Maybe the best part is Ted Cruz, the original outsider in this race until Trump stole his thunder, is now trying to get party officials to coalesce behind his campaign in a ‘Stop Trump’ movement.

But stopping Trump is going to be very hard. Statistics out today predict Trump has to win 54% of the remaining delegates to secure the nomination, Cruz needs 69% and John Kasich can win 100% of the remaining delegates and still not have enough for a first ballot nomination.

Trump could get the needed 54% although Republican Party regulars, or those who think they are, will do everything they can to stop him short. Cruz can’t get the needed 69%. Forget Kasich unless the convention becomes open and probably even then.

Look at the big states left to vote – New York, California, Pennsylvania, Wisconsin, New Jersey, Indiana, not very fertile Cruz country.

And if Trump arrives at the Republican Convention in Cleveland with 1100 or more pledged delegates for the first ballot (I would call that scenario a virtual lock at this point) and the party denies him the nomination, look out.

For the Republican Party to deny Trump the nomination after millions of voters turned out for him in the primaries, more than for any other candidate by far, would demonstrate just how little regard the party has for the American public.

When Trump announced in June, I was of the opinion he would be fun to watch for a little while, then he would fade away.

Boy, was I wrong!

What I failed to understand is just how much the American public is fed up with the Republican and Democratic parties and government in general.

Donald Trump Bandwagon Keeps Rolling

The Donald Trump bandwagon rolled through Nevada last night on the way to Super Tuesday I with a convincing win in the Republican Party caucuses.

Trump captured 45.9% of the vote, nearly doubling the 23.9% that went to second place Marco Rubio. Ted Cruz again finished in third place with 21.4% while Ben Carson and John Kasich were in the low single digits.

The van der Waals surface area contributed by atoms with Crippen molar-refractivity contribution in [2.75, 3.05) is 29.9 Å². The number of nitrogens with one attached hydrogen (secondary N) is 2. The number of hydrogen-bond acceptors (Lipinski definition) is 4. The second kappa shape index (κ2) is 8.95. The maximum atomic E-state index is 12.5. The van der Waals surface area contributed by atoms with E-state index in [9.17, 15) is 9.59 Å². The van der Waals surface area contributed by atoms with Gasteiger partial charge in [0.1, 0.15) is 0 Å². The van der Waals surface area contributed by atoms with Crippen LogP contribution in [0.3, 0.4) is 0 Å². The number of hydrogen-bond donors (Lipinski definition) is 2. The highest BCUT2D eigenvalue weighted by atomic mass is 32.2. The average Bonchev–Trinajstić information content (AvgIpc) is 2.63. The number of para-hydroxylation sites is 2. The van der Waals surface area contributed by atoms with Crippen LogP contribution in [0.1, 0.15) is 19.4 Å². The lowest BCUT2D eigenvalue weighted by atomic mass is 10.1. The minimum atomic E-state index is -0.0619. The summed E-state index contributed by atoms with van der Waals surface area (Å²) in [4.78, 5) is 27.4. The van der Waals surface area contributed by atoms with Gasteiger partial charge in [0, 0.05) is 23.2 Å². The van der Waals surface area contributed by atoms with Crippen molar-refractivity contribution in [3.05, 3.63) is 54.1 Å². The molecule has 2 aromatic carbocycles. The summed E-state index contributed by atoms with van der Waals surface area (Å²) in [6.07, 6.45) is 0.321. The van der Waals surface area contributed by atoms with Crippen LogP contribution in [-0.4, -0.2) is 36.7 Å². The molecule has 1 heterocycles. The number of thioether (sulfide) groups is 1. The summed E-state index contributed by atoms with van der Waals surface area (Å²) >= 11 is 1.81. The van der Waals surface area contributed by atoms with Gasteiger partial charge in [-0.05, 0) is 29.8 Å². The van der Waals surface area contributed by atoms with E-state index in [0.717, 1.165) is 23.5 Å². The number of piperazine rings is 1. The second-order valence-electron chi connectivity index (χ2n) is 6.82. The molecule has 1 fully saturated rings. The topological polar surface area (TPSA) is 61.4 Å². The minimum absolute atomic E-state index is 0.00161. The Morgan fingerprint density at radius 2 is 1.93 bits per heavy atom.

With each victory, Trump demonstrates the strength of his candidacy and further worries the Republican Party establishment.

And the Republican Party establishment has a right to be worried since only 27% of nationwide voters identify themselves as Republicans in 2016 and over 50% of those voters say they are dissatisfied with their party in exit polls.

Marco Rubio appears to be the only so-called Republican establishment candidate left with a chance to beat Trump, but being the choice of the establishment doesn’t appear to be a plus this year.

After real voting began, the quick exit from the race by Jeb Bush, the establishment’s first choice, shows how little voters pay attention to the Republican National Committee and political endorsements.

American voters are disgusted with government, especially the federal government, and Trump is capitalizing on that disgust.

The federal government has demonstrated little fiscal discipline since Lyndon Johnson’s Great Society legislation passed in the mid 1960’s. Our national debt is $19 trillion now. It was less than $1 trillion when Ronald Reagan took office in 1981.

Reagan swept into office in the 1980 election by proclaiming ‘government isn’t the solution to the problem, government is the problem.’ Of course, Reagan promised to reduce the deficit and balance the budget, neither of which he did.

Reagan swept into office in the 1980 election by proclaiming ‘government isn’t the solution to the problem, government is the problem.’ Of course, Reagan promised to reduce the deficit and balance the budget, neither of which he did.

Donald Trump Wins South Carolina Republican Primary

Donald Trump scored another resounding primary victory by being the choice of South Carolina Republican voters Saturday.

This is another nail in the coffin of the Republican establishment.

If the South Carolina vote proves one thing, it is the Republican establishment is in real trouble this election year. Fully 53% of voters in the Republican primary said, in exit polls, they felt betrayed by incumbent Republican politicians.

Trump, who is definitely an outsider, and Ted Cruz, who is considered an outsider by Republican politicos, garnered 54.8% of the total vote.

With 99% of the vote in, Trump had 32.6%, Marco Rubio, 22.4%, Ted Cruz 22.3%, Jeb Bush 7.9%, John Kasich 7.6% and Ben Carson 7.2%.

Trump also was the top vote getter in 44 of the 46 South Carolina counties. Only Richland and Charleston counties, both of which went to Rubio, kept Trump from a clean sweep.